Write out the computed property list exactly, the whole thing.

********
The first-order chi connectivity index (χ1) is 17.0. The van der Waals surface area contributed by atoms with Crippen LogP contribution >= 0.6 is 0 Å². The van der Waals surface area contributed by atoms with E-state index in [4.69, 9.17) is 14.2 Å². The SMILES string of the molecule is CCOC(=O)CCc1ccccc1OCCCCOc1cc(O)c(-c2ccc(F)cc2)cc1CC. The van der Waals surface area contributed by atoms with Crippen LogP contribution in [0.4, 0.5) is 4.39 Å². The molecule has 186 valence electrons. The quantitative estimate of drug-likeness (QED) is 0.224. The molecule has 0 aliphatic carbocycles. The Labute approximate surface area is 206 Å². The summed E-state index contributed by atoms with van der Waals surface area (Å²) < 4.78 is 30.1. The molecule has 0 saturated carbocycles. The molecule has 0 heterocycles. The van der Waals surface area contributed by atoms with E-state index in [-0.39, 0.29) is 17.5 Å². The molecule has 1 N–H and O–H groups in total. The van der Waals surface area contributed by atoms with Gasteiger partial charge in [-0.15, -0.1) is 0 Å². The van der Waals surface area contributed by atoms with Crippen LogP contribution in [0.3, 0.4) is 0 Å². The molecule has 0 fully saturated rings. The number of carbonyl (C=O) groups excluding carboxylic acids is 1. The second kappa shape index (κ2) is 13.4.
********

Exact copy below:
The first-order chi connectivity index (χ1) is 17.0. The van der Waals surface area contributed by atoms with Crippen LogP contribution >= 0.6 is 0 Å². The van der Waals surface area contributed by atoms with E-state index in [4.69, 9.17) is 14.2 Å². The SMILES string of the molecule is CCOC(=O)CCc1ccccc1OCCCCOc1cc(O)c(-c2ccc(F)cc2)cc1CC. The van der Waals surface area contributed by atoms with Crippen LogP contribution in [0.4, 0.5) is 4.39 Å². The molecule has 186 valence electrons. The quantitative estimate of drug-likeness (QED) is 0.224. The molecule has 0 aliphatic carbocycles. The Labute approximate surface area is 206 Å². The summed E-state index contributed by atoms with van der Waals surface area (Å²) < 4.78 is 30.1. The molecule has 0 saturated carbocycles. The molecule has 0 heterocycles. The van der Waals surface area contributed by atoms with E-state index in [-0.39, 0.29) is 17.5 Å². The molecule has 1 N–H and O–H groups in total. The van der Waals surface area contributed by atoms with Gasteiger partial charge in [-0.15, -0.1) is 0 Å². The van der Waals surface area contributed by atoms with Crippen LogP contribution in [0.3, 0.4) is 0 Å². The molecule has 0 fully saturated rings. The number of carbonyl (C=O) groups excluding carboxylic acids is 1. The second kappa shape index (κ2) is 13.4.